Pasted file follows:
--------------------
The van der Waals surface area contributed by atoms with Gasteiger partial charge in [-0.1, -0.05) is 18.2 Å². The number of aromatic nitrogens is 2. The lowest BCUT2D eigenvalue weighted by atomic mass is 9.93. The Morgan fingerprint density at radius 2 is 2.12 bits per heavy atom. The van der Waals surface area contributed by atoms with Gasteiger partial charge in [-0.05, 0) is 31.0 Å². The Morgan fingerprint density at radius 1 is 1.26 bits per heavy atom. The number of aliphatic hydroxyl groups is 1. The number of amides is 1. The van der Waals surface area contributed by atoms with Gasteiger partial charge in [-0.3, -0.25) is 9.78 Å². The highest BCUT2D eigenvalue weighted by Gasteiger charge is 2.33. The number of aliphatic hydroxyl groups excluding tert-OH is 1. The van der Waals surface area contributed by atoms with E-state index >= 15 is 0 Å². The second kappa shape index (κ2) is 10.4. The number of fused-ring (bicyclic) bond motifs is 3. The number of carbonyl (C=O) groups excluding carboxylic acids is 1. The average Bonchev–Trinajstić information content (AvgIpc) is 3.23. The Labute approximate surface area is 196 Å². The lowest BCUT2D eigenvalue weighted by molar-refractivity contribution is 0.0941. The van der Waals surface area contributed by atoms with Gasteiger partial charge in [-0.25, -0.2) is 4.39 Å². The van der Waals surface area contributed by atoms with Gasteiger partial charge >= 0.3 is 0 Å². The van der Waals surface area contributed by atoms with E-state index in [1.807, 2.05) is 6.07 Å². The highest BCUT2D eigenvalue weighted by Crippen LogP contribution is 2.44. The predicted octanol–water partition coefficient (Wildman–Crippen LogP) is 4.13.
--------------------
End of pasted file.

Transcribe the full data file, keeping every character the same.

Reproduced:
The van der Waals surface area contributed by atoms with Gasteiger partial charge in [-0.1, -0.05) is 18.2 Å². The number of aromatic nitrogens is 2. The lowest BCUT2D eigenvalue weighted by atomic mass is 9.93. The Morgan fingerprint density at radius 2 is 2.12 bits per heavy atom. The van der Waals surface area contributed by atoms with Gasteiger partial charge in [-0.05, 0) is 31.0 Å². The Morgan fingerprint density at radius 1 is 1.26 bits per heavy atom. The number of aliphatic hydroxyl groups is 1. The number of amides is 1. The van der Waals surface area contributed by atoms with Gasteiger partial charge in [-0.3, -0.25) is 9.78 Å². The highest BCUT2D eigenvalue weighted by Gasteiger charge is 2.33. The number of aliphatic hydroxyl groups excluding tert-OH is 1. The van der Waals surface area contributed by atoms with E-state index >= 15 is 0 Å². The second kappa shape index (κ2) is 10.4. The number of fused-ring (bicyclic) bond motifs is 3. The number of carbonyl (C=O) groups excluding carboxylic acids is 1. The average Bonchev–Trinajstić information content (AvgIpc) is 3.23. The Labute approximate surface area is 196 Å². The lowest BCUT2D eigenvalue weighted by molar-refractivity contribution is 0.0941. The van der Waals surface area contributed by atoms with Gasteiger partial charge in [-0.25, -0.2) is 4.39 Å². The van der Waals surface area contributed by atoms with Gasteiger partial charge >= 0.3 is 0 Å². The van der Waals surface area contributed by atoms with E-state index in [1.807, 2.05) is 6.07 Å². The highest BCUT2D eigenvalue weighted by Crippen LogP contribution is 2.44. The predicted octanol–water partition coefficient (Wildman–Crippen LogP) is 4.13.